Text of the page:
Unresolved feelings about the pregnancy, birth or postpartum experience can contribute to low desire. These feelings, whether they result from a surprise change in birth plan, a traumatic delivery, breastfeeding problems, or any other unexpected difficulty, can lead to depression and disconnection between partners. As a midwife, I encountered this frequently. Women need a way to process their feelings about any disillusionment that occurred as part of the process of pregnancy and birth; otherwise, this distress can go on for decades. Although partners have a different experience of birth than mothers do, they also often need support. Remember: having very different experiences, feelings, and responses from one another doesn’t need to create a disconnect between you. You can empathize with one another’s experience without losing sight of your own. If you get stuck, a skilled couple therapist can help.

Sensory overload from holding a baby and/or nursing a baby much of the time can inhibit desire. Many new mothers tell me the last thing they want is to meet yet another person’s needs. This can understandably leave a partner feeling left out, and create loneliness, jealousy, and resentment.

Inability to relax can block desire. Listening for the baby, thinking about the baby, worrying about the baby–all the opposite of relaxing. Because a high level of vigilance is hard-wired into mothers, you will first need to feel certain your baby or toddler is in good hands. Perhaps you need to take yourself off-site in order to begin to work around this one. Incidentally, fathers may have a different kind of protective instinct, so misunderstandings around this difference can be a source of conflict. You don’t have to allow it to create a divide between you. Your experiences and feelings are both valid.

Not feeling beautiful is a common struggle for new mothers. Some women feel amazing after childbirth; others much less so, particularly if there were difficulties. For some women, breastfeeding evokes a visceral feeling of womanliness; others feel drippy and untidy. For some women, bottle feeding feels connecting and freeing; for others, it feels like a failure of womanliness or mothering. For some women, the weight gain associated with a healthy pregnancy can exacerbate lifelong body image issues, and those feelings can persist for quite some time after the birth. Perhaps you can start rediscovering your own eroticism by connecting with your partner–more on that in next week’s post. Others may find that a conversation with a skilled therapist is the best first step towards becoming comfortable in their body.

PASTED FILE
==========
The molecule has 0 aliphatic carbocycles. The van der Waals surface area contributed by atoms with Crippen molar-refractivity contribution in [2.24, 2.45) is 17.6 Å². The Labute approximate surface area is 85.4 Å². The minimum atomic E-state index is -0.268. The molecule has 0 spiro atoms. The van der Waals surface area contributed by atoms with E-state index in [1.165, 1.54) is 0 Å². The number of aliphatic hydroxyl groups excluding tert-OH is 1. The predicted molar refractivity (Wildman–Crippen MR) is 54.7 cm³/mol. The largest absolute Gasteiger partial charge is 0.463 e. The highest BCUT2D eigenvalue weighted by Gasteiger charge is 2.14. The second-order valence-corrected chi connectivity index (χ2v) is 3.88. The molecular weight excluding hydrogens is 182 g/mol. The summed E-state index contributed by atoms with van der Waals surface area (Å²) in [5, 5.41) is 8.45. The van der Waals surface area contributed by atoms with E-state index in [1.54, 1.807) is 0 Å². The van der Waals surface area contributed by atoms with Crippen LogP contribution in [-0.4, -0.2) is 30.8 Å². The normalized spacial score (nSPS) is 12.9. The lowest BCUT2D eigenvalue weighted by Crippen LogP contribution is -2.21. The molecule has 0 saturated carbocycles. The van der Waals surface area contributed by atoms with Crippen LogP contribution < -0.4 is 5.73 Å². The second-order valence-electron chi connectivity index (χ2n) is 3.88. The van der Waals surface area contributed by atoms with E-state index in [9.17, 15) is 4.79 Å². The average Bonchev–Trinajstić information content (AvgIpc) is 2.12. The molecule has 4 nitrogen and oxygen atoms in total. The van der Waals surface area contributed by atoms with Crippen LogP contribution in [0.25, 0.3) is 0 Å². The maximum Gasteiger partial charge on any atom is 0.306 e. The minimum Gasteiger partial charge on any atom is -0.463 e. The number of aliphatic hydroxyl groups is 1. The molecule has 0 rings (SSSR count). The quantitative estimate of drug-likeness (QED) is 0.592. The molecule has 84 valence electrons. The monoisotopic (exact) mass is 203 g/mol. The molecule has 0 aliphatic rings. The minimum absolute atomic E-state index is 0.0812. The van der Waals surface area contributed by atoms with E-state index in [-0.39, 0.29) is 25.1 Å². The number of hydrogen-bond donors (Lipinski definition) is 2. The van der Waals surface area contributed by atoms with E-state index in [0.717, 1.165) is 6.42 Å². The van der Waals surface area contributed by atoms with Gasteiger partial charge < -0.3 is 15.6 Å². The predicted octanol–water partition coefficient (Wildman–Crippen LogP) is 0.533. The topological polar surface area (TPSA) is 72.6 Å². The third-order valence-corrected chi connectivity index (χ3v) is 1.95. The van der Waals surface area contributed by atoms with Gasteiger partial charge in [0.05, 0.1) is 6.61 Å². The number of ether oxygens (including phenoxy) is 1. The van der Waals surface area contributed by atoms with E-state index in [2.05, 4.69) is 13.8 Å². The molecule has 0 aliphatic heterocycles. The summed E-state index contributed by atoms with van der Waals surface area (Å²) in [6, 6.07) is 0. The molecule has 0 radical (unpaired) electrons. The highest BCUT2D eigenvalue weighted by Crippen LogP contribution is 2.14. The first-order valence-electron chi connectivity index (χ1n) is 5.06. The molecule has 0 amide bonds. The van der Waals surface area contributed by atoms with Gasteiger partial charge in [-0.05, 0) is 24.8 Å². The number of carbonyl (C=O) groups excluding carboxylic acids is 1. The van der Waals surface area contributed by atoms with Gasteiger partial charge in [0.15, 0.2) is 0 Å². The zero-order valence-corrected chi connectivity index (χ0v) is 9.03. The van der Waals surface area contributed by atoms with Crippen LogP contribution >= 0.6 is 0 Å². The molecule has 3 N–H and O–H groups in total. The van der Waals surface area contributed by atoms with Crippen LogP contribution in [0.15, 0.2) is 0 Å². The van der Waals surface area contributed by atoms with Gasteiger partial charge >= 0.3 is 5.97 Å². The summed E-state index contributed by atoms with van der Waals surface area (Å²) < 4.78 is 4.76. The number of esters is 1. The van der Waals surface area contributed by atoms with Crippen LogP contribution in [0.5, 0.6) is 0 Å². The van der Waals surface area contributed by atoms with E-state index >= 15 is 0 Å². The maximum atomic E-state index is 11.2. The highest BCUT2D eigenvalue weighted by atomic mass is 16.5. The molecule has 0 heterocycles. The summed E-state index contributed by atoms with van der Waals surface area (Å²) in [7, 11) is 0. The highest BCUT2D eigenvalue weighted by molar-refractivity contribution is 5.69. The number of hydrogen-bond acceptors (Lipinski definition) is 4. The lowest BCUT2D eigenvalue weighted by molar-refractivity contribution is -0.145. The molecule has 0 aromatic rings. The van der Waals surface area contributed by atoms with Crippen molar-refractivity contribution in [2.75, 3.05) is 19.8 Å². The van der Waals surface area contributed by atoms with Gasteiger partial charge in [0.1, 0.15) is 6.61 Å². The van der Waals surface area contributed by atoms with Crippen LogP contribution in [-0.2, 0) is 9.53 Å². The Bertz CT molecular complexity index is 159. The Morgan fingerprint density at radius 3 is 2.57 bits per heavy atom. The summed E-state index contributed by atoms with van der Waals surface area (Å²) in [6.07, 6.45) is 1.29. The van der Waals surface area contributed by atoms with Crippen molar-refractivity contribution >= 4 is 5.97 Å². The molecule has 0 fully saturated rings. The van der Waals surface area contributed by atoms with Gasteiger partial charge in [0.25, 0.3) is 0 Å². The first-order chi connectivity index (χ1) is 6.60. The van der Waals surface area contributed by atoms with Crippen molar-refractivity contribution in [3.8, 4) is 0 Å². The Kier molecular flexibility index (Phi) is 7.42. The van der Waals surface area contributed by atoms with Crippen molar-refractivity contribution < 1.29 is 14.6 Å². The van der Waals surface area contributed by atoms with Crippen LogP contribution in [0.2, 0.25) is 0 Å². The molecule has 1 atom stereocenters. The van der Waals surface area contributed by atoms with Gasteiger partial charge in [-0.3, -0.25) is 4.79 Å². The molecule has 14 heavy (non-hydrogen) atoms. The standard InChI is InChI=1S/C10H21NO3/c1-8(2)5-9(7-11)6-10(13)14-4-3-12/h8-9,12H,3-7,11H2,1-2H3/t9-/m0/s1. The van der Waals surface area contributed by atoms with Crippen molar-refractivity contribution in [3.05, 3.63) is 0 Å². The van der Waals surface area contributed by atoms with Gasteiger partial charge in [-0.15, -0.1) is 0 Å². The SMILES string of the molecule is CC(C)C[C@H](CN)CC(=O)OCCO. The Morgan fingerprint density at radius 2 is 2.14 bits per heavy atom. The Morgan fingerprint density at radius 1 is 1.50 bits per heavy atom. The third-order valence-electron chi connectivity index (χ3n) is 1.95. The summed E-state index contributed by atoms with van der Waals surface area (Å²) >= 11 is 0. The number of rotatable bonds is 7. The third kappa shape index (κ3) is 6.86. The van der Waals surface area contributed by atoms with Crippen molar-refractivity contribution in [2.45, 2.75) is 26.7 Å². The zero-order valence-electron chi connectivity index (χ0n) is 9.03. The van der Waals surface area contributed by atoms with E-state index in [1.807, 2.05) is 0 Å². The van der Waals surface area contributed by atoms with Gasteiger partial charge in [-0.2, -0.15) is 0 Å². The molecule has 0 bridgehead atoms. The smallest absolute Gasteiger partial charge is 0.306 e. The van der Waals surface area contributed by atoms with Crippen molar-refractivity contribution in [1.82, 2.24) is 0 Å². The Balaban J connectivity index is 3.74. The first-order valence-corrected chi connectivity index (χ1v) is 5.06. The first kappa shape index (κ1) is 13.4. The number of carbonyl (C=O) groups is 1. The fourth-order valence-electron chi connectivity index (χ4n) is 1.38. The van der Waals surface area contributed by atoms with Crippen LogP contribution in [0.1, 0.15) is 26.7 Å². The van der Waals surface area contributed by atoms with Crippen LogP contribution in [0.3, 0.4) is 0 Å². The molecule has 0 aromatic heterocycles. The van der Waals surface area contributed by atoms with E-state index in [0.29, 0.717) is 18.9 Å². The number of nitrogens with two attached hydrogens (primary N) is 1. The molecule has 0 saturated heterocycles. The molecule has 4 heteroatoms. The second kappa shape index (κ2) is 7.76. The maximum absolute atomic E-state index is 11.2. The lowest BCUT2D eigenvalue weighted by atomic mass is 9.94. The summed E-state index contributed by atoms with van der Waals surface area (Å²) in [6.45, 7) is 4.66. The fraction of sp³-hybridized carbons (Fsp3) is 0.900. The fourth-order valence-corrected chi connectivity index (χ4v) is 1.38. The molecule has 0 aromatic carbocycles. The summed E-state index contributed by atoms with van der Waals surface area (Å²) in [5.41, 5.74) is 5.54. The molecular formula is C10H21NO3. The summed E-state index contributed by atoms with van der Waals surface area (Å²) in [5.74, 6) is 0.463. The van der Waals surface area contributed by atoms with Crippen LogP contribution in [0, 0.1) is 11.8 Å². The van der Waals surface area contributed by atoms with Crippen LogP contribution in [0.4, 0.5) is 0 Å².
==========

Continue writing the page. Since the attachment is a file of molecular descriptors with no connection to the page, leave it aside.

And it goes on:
Loss of Self is a very common aspect of parenting a small child. For many, spending lots of time alone with an infant or toddler feels both delightful and mind-numbingly boring. If this describes you, the lost aspects of your self may need to re-emerge before desire can find its way back.

Worries about the future, going back to work, not going back to work, family relationships, parenting differences, finances (and so on and so on) can keep you from feeling sexual. These worries are only natural. Having a baby is one of the most stressful life changes for a family system; every family relationship has changed, and your responsibilities have multiplied geometrically. The stakes for everything are higher. Partners may be even more affected than mothers, particularly if they have a strong protective instinct.

Differences in style between family members are likely to emerge front and center. Flexibility is key, as is letting go of the small stuff. These skills may be more difficult to access now than ever, and if this was never your strong suit as a couple, this might be particularly challenging now.

Lack of time is a very real challenge as you build new habits and coping strategies for your new roles. Don’t forget that one of your roles is partner, and don’t let low desire prevent you from making time to connect in other important ways. If you let your couple connection slide now, you will pay for it in the future. Sooner or later you will need to make a decision to make time for one another; I recommend you make that commitment now.

Whether you are a mother struggling with low desire, or a partner struggling with feelings of frustration or rejection, your experience is perfectly normal and perfectly valid. This is a time to be patient and kind to yourself and one another. Remember that you are not alone. Know that help is available. Now is the perfect time to reach out to a physician or therapist; getting help early will pay off in many ways later.

Check in next week for my post Postpartum Low Desire: Improving Intimacy Amidst Multiple Challenges, in which I’ll lay out practical suggestions for rebuilding your connection and rekindling your spark. Meanwhile, if you missed it, check out last week’s post on Physical Causes of Postpartum Low Desire, and my post When Sex Doesn’t Go as Planned, in which I show how to transform disappointing intimate encounters into positive, relationship-building experiences.